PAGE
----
The American Political Science Association (APSA) Advocacy Program advances the discipline of political science by educating policy makers and the citizenry about political science scholarship and education. We seek to increase federal support for basic and applied political science research and to promote independent peer review. Our activities address funding priorities across the discipline. The APSA is a member of the Consortium of Social Science Associations, the National Humanities Alliance, the Coalition for International Education, and the Coalition for National Science Funding.
Visit the following pages for funding updates, information on APSA advocacy activities, and resources for getting involved.
For information on APSA statements and letters pertaining to the rights and freedoms of political scientists and scholars, please visit this page.
Congress Passes Continuing Resolution.
On December 9, Congress passed a continuing resolution that extends funding for the government at FY16 funding levels through April 28, 2017. The following day, President Barack Obama signed H.R. 2028
, the Further Continuing and Security Assistance Appropriations Act, into law. The legislation follows an earlier continuing resolution passed in late September and leaves work on finalizing FY 2017 appropriations—including funding for programs that support political science and other academic research—to the incoming Congress.
- Congress Passes American
Innovation and Competitiveness Act.
On December 10, the Senate passed the American Innovation
and Competitiveness Act
which addresses support for federal science research. The House of Representatives passed the bill under
suspension of the rules during a pro forma session on December 16. President Barack Obama signed S.3084 into law on January 6, 2017. The compromise bill follows a previous version in the
Senate and a bill in the House that would have authorized appropriations for
the National Science Foundation. The earlier version of S. 3084 that passed the
Senate Commerce, Science, and Transportation Committee in June included a four
percent increase in NSF authorizations from FY 2017 ($7.51 billion) to FY 2018
($7.81 billion). The bill also included language supporting the NSF’s merit
review process. In contrast, the America COMPETES Act (
which passed the House in May 2015, included directorate-specific authorization
levels, with heavy cuts to the Social,
Behavioral and Economic Sciences directorate. The compromise bill that
passed this December did not include authorization levels. It retained language
supporting the NSF merit review process. Authorization for the NSF expired in
- Congress Approves Continuing Appropriations Act. On September 28 the House and Senate passed a continuing resolution extending FY 16 funding levels until December 9, 10 weeks beyond the end of the fiscal year. President Obama signed the legislation (H.R. 5325) the next day, approving a small across-the-board cut to accommodate budget caps and additional funding for research on the Zika virus and flood relief. Passage of the continuing resolution extends the time for Congress to complete work on earlier appropriations bills, including those affecting funding programs for political science and other academic research.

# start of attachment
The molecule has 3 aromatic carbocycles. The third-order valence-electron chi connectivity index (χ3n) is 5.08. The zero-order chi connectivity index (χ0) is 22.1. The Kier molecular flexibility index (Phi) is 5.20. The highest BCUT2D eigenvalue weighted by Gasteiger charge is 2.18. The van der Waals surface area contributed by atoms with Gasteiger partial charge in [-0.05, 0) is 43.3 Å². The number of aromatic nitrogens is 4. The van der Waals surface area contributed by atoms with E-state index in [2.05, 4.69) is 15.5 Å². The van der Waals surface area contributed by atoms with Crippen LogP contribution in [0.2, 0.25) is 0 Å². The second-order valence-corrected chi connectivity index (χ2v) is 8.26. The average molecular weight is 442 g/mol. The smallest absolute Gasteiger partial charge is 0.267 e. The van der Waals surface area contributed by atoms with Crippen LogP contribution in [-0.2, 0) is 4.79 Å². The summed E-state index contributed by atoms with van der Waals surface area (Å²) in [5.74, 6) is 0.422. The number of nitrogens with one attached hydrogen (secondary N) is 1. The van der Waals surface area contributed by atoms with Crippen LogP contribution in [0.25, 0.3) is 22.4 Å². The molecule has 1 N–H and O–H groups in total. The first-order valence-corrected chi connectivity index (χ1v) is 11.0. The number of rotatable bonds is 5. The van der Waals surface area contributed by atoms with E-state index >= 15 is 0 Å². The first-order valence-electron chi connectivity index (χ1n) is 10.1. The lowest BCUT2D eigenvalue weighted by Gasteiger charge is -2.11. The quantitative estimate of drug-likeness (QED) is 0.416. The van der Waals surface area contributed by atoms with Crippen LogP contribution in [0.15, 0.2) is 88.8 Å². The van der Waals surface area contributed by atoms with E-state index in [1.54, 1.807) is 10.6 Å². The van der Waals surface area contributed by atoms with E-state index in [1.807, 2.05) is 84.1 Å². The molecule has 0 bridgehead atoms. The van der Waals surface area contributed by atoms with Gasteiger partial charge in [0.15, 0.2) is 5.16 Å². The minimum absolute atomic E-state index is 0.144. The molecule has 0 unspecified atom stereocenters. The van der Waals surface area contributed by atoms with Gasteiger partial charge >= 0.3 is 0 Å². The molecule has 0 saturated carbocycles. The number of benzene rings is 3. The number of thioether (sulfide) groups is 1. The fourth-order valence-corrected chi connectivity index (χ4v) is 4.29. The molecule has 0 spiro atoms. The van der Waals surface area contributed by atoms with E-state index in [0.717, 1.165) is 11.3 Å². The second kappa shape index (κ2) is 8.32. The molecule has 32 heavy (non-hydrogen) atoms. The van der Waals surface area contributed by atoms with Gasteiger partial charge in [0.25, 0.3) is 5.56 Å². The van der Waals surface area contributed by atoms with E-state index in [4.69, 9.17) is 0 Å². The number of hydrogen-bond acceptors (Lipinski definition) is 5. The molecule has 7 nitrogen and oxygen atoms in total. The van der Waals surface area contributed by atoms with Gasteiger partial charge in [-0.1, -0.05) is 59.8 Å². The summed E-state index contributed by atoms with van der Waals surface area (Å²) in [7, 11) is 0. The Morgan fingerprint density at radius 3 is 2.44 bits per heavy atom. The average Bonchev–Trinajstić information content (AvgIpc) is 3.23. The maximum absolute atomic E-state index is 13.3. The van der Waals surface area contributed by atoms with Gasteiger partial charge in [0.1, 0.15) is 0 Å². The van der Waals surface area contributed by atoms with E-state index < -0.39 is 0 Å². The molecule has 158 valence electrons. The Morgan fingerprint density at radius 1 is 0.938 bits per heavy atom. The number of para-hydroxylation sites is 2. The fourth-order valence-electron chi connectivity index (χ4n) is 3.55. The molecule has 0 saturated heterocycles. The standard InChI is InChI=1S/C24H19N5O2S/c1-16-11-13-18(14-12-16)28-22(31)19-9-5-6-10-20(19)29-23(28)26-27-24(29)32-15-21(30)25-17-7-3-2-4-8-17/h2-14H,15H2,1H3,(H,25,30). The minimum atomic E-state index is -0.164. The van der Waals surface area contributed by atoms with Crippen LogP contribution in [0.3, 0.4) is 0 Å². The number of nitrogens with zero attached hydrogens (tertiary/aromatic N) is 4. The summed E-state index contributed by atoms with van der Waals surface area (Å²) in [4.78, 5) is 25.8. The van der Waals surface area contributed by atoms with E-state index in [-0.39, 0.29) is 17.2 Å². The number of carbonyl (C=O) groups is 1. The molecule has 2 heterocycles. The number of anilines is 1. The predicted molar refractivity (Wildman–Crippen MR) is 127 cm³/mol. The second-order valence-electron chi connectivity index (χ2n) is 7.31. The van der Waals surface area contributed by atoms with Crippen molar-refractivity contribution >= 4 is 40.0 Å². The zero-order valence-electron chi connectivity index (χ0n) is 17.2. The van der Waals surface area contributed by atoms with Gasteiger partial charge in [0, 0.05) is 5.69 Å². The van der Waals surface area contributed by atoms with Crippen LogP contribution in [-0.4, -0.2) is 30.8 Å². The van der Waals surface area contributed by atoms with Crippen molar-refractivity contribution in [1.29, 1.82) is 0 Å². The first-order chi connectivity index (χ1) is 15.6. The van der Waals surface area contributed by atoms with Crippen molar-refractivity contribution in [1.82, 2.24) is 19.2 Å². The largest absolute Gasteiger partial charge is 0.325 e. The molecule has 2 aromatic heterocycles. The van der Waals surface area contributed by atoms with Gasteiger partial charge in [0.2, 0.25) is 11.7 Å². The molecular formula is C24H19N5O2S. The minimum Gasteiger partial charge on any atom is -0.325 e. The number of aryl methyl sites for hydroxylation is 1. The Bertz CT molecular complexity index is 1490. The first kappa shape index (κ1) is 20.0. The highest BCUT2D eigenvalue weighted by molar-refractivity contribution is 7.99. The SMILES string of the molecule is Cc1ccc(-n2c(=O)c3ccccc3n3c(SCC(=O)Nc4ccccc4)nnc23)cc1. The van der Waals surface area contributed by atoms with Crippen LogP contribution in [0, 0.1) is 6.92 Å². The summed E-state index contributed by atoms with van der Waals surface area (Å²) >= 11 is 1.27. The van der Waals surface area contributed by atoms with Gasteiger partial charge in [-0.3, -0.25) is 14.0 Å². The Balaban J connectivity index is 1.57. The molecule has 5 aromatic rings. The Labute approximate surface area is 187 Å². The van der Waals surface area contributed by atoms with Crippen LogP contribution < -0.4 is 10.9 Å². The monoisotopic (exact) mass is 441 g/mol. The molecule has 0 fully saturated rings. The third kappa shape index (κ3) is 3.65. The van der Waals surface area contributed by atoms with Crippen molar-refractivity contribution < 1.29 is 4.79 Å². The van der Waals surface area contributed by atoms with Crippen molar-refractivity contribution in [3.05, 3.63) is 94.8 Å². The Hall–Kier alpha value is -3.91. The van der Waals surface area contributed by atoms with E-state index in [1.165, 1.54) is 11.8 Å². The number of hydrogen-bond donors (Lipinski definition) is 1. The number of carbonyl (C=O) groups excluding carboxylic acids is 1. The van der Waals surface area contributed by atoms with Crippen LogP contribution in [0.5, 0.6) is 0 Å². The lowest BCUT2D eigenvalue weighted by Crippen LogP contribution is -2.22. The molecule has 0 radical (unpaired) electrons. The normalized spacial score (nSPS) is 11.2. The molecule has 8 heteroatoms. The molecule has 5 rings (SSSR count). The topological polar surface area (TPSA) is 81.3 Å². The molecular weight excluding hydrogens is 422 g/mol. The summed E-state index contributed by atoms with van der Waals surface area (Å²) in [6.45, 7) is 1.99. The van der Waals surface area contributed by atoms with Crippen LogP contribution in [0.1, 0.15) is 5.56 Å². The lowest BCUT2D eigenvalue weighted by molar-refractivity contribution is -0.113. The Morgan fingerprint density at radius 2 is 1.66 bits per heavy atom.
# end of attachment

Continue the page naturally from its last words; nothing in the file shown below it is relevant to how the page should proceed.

- House Appropriations Committee Passes International Education Spending Bill. On July 14, 2016, the House Appropriations Committee approved the FY17 Labor, Health and Human Services, and Education appropriations bill. The bill includes $7.1 million for Fulbright-Hays, which is the same as the FY16 enacted level and $4.9 million over the FY17 budget request. The bill also includes $65.1 million in Title VI funding, which is the same as the FY16 enacted level and the same as the FY17 budget request. Learn more here.
- Senate Commerce Committee Passes NSF Reauthorization. The American Innovation and Competitiveness Act, bipartisan legislation which reauthorizes the National Science Foundation, was approved by the Senate Commerce Committee on June 29, 2016. The legislation, introduced by Senator Cory Gardner (R-CO) and Gary Peters (D-MI), includes a four percent increase in NSF authorization from FY 2017 ($7.51 billion) to FY 2018 ($7.81 billion). The bill also includes language supporting the NSF’s merit review process. The Consortium of Social Science Associations has published a detailed analysis of the bill, available here.
- Senate Bill Threatens Grave Cuts to Fulbright-Hays. The Senate Appropriations Committee approved the FY17 Labor, Health and Human Services, and Education appropriations bill on June 9, 2016. The bill includes a $4.89 million cut to Fulbright-Hays that would result in no new grant competitions in the next year. The reduction in funding represents a 69% cut compared to FY16 as enacted. The bill includes flat funding for Title VI. Learn more and access an action alert here.
- House Appropriations Committee Passes NSF Spending Bill. On May 24, 2016, the House Appropriations Committee approved the FY17 Commerce, Justice, Science and Related Agencies appropriations bill. The legislation funds NSF at $7.4 billion, a decrease of $57 million compared to FY16 as enacted. NSF’s Research and Related Activities account is increased by $46 million above FY16 as enacted. Report language for the bill includes positive language in support of research “across all scientific disciplines” and does not mention any directorates for specific funding levels or cuts, as some past bills have. Read more about FY17 funding developments here.
- Senate Appropriations Committee Passes NSF Spending Bill. On April 19, 2016, the Senate Appropriations Subcommittee on Commerce, Justice, Science and Related Agencies approved a FY17 spending bill which includes $7.509 billion for NSF. This figure represents roughly flat funding compared to FY16 levels as enacted. On April 21, 2016, the full Senate Appropriations Committee approved the bill.